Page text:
Orval is a semi-firm cheese made from pasteurized whole cow’s milk.
It has an orange rind, and is a pale yellowish-white colour on the inside. It is slightly salty, but otherwise tastes somewhat like a mild Gouda. It is made in rectangular loaf-shaped blocks, each weighing about 2.1 kg (about 4 ½ pounds).
It is made at the Cistercian Abbey of Abbaye Notre-Dame d’Orval, in Villers-devant-Orval, close to Chiny, Belgium. The cheese-making arm of the monastery is called Fromagerie d’Orval. The cheese factory is quite automated. There are even conveyor belts delivering the cheese from one stage to the next.
Milk is delivered from farms in the region straight to the cheese factory, where it is pasteurized, then brought to a temperature of 33 C (92 F). Lactic acid and calf’s rennet is added to curdle it. The curd is cut and washed, drained, then put into perforated moulds to drain further. The cheese is pressed in the moulds, then turned out, put in baskets, and submerged in brine for several hours.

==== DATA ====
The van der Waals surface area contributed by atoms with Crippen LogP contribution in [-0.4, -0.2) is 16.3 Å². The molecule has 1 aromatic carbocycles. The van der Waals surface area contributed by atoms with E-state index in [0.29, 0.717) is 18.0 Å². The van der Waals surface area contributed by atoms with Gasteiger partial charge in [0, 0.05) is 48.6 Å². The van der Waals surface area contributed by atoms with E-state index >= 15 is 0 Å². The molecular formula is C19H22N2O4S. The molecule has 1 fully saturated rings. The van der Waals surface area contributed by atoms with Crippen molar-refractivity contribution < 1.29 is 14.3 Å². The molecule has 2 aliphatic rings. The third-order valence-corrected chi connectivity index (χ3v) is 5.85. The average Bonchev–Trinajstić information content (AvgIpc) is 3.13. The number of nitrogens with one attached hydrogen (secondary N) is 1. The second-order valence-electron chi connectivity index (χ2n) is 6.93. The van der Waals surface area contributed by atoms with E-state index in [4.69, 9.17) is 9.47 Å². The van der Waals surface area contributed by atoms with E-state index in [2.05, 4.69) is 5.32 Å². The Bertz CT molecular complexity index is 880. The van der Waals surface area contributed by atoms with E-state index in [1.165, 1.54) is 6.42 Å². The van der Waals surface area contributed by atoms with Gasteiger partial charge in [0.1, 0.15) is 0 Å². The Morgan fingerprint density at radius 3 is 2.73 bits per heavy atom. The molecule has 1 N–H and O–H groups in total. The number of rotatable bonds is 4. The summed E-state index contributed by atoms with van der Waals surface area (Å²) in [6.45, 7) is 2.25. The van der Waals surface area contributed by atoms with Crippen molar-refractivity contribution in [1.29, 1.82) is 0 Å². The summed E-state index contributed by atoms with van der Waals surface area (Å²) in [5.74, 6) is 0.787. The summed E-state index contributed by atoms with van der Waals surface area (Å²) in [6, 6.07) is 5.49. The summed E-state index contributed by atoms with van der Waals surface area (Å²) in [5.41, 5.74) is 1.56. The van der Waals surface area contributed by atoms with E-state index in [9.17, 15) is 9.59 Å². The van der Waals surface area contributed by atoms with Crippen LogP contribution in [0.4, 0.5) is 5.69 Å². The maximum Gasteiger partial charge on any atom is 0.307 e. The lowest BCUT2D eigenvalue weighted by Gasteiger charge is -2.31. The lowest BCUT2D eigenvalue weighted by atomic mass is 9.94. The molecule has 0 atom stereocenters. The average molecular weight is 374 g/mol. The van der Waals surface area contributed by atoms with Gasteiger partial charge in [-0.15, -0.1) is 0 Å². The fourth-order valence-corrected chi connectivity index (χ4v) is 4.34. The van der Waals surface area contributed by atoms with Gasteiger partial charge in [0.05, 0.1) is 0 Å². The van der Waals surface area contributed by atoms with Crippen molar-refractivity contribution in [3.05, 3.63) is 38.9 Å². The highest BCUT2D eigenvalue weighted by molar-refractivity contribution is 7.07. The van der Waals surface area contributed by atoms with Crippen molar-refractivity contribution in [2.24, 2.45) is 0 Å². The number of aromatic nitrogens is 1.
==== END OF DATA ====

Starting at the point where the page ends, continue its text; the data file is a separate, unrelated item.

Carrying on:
Orval cheese is then aged for three weeks.
The surface is dried before packaging, so that the packaging doesn’t stick to the cheese. It is wrapped in paper that has been waxed, which allows the cheese to breathe a bit.
Orval is classed as a Saint-Paulin type cheese.
The monastery also makes beer.
See also: Port du Salut Cheeses
Orval Cheese has a 30% fat content.
Use Orval cheese within 75 days of the wrapping date stamped on the label.
The Cistercian Abbey of Abbaye Notre-Dame d’Orval was established about 1124 (not counting an earlier false start in 1070 under the Benedictines.)
The cheese-making knowledge is recent. It was brought to the Abbey sometime around the late 1920s by monks that came from the Abbaye Notre Dame de Sept-Fons in Dompierre-sur-Besbre, in Auvergne, in France.